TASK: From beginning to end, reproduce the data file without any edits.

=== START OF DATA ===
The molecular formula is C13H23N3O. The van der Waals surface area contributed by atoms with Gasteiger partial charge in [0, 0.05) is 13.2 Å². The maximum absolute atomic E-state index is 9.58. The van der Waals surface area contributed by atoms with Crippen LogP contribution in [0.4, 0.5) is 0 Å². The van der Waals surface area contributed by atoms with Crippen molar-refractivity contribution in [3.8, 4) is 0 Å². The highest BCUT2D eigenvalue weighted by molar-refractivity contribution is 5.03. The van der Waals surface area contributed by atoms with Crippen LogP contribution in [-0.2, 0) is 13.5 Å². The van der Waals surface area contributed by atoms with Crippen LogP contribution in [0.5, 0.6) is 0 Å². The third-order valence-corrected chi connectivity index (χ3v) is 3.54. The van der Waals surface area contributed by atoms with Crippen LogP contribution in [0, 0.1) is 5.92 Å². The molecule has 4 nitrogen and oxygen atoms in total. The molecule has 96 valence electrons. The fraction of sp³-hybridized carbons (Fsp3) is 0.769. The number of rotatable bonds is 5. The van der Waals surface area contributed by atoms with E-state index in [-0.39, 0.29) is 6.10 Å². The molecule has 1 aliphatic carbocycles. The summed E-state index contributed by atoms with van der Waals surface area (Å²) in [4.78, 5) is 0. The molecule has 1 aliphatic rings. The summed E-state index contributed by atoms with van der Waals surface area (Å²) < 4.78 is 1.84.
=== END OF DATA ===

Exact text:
The molecular formula is C13H23N3O. The van der Waals surface area contributed by atoms with Gasteiger partial charge in [0, 0.05) is 13.2 Å². The maximum absolute atomic E-state index is 9.58. The van der Waals surface area contributed by atoms with Crippen LogP contribution in [0.4, 0.5) is 0 Å². The van der Waals surface area contributed by atoms with Crippen molar-refractivity contribution in [3.8, 4) is 0 Å². The highest BCUT2D eigenvalue weighted by molar-refractivity contribution is 5.03. The van der Waals surface area contributed by atoms with Crippen LogP contribution in [-0.2, 0) is 13.5 Å². The van der Waals surface area contributed by atoms with Crippen LogP contribution in [0.5, 0.6) is 0 Å². The third-order valence-corrected chi connectivity index (χ3v) is 3.54. The van der Waals surface area contributed by atoms with Crippen LogP contribution in [0, 0.1) is 5.92 Å². The molecule has 4 nitrogen and oxygen atoms in total. The molecule has 96 valence electrons. The fraction of sp³-hybridized carbons (Fsp3) is 0.769. The number of rotatable bonds is 5. The van der Waals surface area contributed by atoms with E-state index in [-0.39, 0.29) is 6.10 Å². The molecule has 1 aliphatic carbocycles. The summed E-state index contributed by atoms with van der Waals surface area (Å²) in [4.78, 5) is 0. The molecule has 1 aliphatic rings. The summed E-state index contributed by atoms with van der Waals surface area (Å²) < 4.78 is 1.84.